The Inspiring Genesis Centre in Somerset: A Case Study
A Construction Centre of Vocational Excellence (CoVE) at a UK college is an education in itself.
The Genesis Centre at Somerset College in Taunton is a £2.5 million educational resource funded by the South West Regional Development Agency (SWRDA) and the Learning and Skills Council.
With education at the heart of its design the building offers visitors the opportunity to see, touch and learn about a vast range of sustainable materials, construction techniques and technologies within the structure of one multi-award winning building.
Natural Construction MaterialsThe main structure houses pavilions built from natural materials - including straw, earth, fired clay and timber and these provide the centre with three seminar rooms, a café/shop, lecture theatre, offices and toilets.
Straw PavilionThis pavilion is a load-bearing bale structure that demonstrates an alternative, modern and contemporary look to this popular, but much misunderstood construction material. In addition, the bales provide the seminar rooms with excellent thermal and acoustic insulation.
Earth PavilionThe café/shop demonstrates three different approaches to earth construction - rammed, mass cob and adobe block, along with the use of earth plaster.
In keeping with the centre’s ethos of engaging with mainstream industry, the decision was made to greatly increase the u-value of the walls, which were externally insulated with a wood fibre board.
Fired ClayThe lecture theatre is a solid wall construction that uses a 365mm micro-porous block. The blocks are bonded using a thin jointing system and use no mortar, but interlock, on the vertical joint.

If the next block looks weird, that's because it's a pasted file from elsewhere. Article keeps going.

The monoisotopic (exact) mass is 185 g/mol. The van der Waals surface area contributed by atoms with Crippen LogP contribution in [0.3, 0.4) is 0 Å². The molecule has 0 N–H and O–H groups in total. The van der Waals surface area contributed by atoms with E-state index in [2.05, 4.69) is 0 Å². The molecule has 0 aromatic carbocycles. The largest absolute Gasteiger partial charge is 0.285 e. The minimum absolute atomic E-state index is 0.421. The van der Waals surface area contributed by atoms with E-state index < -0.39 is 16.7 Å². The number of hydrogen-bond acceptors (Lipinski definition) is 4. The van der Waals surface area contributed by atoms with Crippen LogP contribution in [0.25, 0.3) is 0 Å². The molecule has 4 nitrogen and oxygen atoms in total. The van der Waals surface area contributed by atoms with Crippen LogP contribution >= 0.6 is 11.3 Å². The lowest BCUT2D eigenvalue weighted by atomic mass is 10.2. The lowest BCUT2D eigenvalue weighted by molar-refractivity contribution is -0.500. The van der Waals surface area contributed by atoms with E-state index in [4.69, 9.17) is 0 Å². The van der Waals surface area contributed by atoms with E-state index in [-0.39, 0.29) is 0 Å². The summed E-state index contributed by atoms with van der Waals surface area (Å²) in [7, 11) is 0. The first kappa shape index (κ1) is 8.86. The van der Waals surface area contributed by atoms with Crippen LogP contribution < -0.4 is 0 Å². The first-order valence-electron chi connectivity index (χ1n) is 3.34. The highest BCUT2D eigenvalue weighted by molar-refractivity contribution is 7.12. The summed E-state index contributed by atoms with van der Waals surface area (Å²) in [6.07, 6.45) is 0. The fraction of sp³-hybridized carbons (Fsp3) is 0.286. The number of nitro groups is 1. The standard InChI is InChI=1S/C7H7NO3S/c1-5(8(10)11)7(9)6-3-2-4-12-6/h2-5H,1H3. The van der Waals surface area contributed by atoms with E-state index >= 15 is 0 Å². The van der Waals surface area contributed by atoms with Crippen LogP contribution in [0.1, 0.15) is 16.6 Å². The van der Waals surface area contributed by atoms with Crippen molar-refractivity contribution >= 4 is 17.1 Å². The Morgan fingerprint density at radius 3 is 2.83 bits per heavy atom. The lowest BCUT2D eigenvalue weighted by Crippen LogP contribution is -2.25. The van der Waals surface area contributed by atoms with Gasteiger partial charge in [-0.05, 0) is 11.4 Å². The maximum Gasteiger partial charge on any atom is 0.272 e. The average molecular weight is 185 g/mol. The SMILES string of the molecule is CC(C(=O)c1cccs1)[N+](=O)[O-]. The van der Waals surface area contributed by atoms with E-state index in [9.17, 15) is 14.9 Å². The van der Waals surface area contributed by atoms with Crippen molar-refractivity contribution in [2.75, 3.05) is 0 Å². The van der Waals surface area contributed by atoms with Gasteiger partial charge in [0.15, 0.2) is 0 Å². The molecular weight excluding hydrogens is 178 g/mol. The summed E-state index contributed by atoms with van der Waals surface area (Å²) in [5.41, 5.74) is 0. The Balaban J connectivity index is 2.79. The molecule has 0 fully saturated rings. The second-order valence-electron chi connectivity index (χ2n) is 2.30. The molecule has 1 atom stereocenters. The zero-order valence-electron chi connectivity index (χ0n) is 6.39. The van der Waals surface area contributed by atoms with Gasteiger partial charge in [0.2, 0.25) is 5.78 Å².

The structure of the blocks gives them very good insulation properties and the jointing system helps to provide a very consistent u-value across the surface of the walls.
TimberThe offices were constructed using highly insulated prefabricated modular components that demonstrate the use of off-site construction in the delivery of energy efficient construction elements. Western Red Cedar provides an environmentally friendly external cladding.
Energy and Water
The centre’s space heating is provided via a 37kW biomass boiler. This heats the water for the under-floor heating system while hot water for the toilets and kitchen comes mainly from evacuated solar tubes on the roof.
The centre also produces around 40% of its electrical needs from a 5.1Kw photovoltaic array. Based on current conversion factors, it is estimated that the photovoltaics alone save at least 2,720 kg of C02e per annum with further savings of about 200 kg CO2e/yr from the solar thermal.
Water needs are reduced by the use of waterless urinals, low flush toilets and aerated spray taps.
The design of the centre incorporates a number of approaches to making buildings more sustainable, most of which focus on the reduction of CO2 emissions and the mitigation of climate change.
In dealing with stormwater however, the design also highlights the equally pressing issue of adapting to climate change.
Living roofs - one sedum and one brown/rubble - reduce and slow the run-off by between 40-50% and help to reduce summer overheating.
The stormwater water run-off rate and volume is then further reduced by the centre’s sustainable urban drainage system which holds and then slowly releases water from the site when needed.
Genesis highlights the potential for greater use of local, recycled and renewable materials, and thereby acts as a catalyst for changing construction practices.
As well as green construction materials, the centre also incorporates recycled internal materials such as:
- Insulation made from materials like recycled cotton denim and newspapers
- Recycled material used in carpeting
- Granite-look worktops in the toilets made from yoghurt pots